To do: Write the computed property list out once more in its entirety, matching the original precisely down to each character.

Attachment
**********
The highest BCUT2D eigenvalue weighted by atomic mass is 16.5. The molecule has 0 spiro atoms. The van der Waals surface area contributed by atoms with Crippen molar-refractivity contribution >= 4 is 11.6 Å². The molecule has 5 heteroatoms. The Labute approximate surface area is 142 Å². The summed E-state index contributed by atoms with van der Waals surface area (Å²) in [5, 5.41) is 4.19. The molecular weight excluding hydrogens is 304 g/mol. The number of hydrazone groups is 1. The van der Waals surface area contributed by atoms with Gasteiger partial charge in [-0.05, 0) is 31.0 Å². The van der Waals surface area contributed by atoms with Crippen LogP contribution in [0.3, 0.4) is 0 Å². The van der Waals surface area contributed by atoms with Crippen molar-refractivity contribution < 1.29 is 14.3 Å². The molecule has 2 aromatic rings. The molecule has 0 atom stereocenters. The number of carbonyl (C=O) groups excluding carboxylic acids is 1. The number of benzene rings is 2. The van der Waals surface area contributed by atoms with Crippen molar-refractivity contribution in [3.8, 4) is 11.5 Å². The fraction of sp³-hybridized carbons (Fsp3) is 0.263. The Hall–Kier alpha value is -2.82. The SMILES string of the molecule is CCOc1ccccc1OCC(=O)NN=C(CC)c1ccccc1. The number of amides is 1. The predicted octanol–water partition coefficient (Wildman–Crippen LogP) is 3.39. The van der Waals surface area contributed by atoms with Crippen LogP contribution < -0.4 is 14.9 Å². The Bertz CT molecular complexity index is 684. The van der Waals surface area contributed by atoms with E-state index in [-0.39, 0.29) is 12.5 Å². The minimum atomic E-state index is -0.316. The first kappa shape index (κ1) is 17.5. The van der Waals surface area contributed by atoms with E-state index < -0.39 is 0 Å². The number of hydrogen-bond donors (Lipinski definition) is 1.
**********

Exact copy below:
The highest BCUT2D eigenvalue weighted by atomic mass is 16.5. The molecule has 0 spiro atoms. The van der Waals surface area contributed by atoms with Crippen molar-refractivity contribution >= 4 is 11.6 Å². The molecule has 5 heteroatoms. The Labute approximate surface area is 142 Å². The summed E-state index contributed by atoms with van der Waals surface area (Å²) in [5, 5.41) is 4.19. The molecular weight excluding hydrogens is 304 g/mol. The number of hydrazone groups is 1. The van der Waals surface area contributed by atoms with Gasteiger partial charge in [-0.05, 0) is 31.0 Å². The van der Waals surface area contributed by atoms with Crippen LogP contribution in [0.3, 0.4) is 0 Å². The van der Waals surface area contributed by atoms with Crippen molar-refractivity contribution < 1.29 is 14.3 Å². The molecule has 2 aromatic rings. The molecule has 0 atom stereocenters. The number of carbonyl (C=O) groups excluding carboxylic acids is 1. The number of benzene rings is 2. The van der Waals surface area contributed by atoms with Crippen molar-refractivity contribution in [3.8, 4) is 11.5 Å². The fraction of sp³-hybridized carbons (Fsp3) is 0.263. The Hall–Kier alpha value is -2.82. The SMILES string of the molecule is CCOc1ccccc1OCC(=O)NN=C(CC)c1ccccc1. The number of amides is 1. The predicted octanol–water partition coefficient (Wildman–Crippen LogP) is 3.39. The van der Waals surface area contributed by atoms with Crippen LogP contribution < -0.4 is 14.9 Å². The Bertz CT molecular complexity index is 684. The van der Waals surface area contributed by atoms with E-state index in [-0.39, 0.29) is 12.5 Å². The minimum atomic E-state index is -0.316. The first kappa shape index (κ1) is 17.5. The van der Waals surface area contributed by atoms with E-state index < -0.39 is 0 Å². The number of hydrogen-bond donors (Lipinski definition) is 1.